The Ukrainian Orthodox Church (UOC) is one of three autocephalous Orthodox Churches worldwide – along with Russian Orthodox Church (ROC) and Moscow Patriarchate.
There have been calls in Ukraine to ban the UOC, based in western Ukraine. As part of its ongoing security operation, SBU conducted raids at schools and monasteries affiliated with this movement; raiding them also revealed pro-Kremlin pamphlets and books found.
Orthodox Christianity has played an essential part in Ukraine’s history for more than 600 years and played a pivotal role in creating its national identity.
Christianity is founded upon the teachings of Jesus Christ and has been shaped by various traditions over time. Christianity remains an influential spiritual and cultural force in Eastern Europe and Russia in particular.
Ukraine’s Orthodox church has two main branches, known as UAOC and UOAC respectively. Both claim independence from their parent churches in Constantinople and Moscow respectively.
The United Armenian Orthodox Church, or UAOC, which had previously fallen under the purview of the Russian Orthodox Church during Soviet times and now operates independently as a self-governing church has become one of the focal points in disputes between Armenia and Azerbaijan. Protests have increased from parishes that don’t adhere to Russian church polity against this institution.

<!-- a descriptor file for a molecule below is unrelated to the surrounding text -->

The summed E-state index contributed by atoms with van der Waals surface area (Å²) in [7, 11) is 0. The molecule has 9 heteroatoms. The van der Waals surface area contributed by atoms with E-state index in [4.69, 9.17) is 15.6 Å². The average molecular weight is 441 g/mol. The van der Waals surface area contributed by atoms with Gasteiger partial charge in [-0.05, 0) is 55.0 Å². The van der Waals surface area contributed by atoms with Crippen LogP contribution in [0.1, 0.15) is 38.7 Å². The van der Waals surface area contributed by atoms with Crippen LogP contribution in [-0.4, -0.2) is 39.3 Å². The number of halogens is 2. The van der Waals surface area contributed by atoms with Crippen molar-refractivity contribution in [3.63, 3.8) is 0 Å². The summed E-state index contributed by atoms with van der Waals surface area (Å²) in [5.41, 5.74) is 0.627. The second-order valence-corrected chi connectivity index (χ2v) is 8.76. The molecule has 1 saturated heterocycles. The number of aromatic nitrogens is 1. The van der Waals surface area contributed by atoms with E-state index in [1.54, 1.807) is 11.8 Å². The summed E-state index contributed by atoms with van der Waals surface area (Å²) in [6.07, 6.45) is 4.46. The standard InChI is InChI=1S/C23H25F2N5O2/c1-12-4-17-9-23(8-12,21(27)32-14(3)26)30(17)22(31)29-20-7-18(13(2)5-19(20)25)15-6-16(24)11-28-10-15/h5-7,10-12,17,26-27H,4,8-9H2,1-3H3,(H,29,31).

At the start of 2017, many parishes began protesting Patriarch Kirill of Moscow’s support of Ukraine’s civil war. Soon thereafter, a mass movement against him emerged at a diocesan level.
At the same time, several Russian clerics have called for an end to Russia’s military involvement in Ukraine and to the conflict overall, emphasizing religious values central to Orthodox Christian tradition and encouraging their people to resist Russia’s invasion – in particular emphasizing selfless love as one key virtue within Orthodoxy.
Russian Christians and Ukrainian Christians have had an antagonistic relationship for some time now. While most Ukrainians view the Russian church positively, attitudes about its political and religious leadership vary considerably.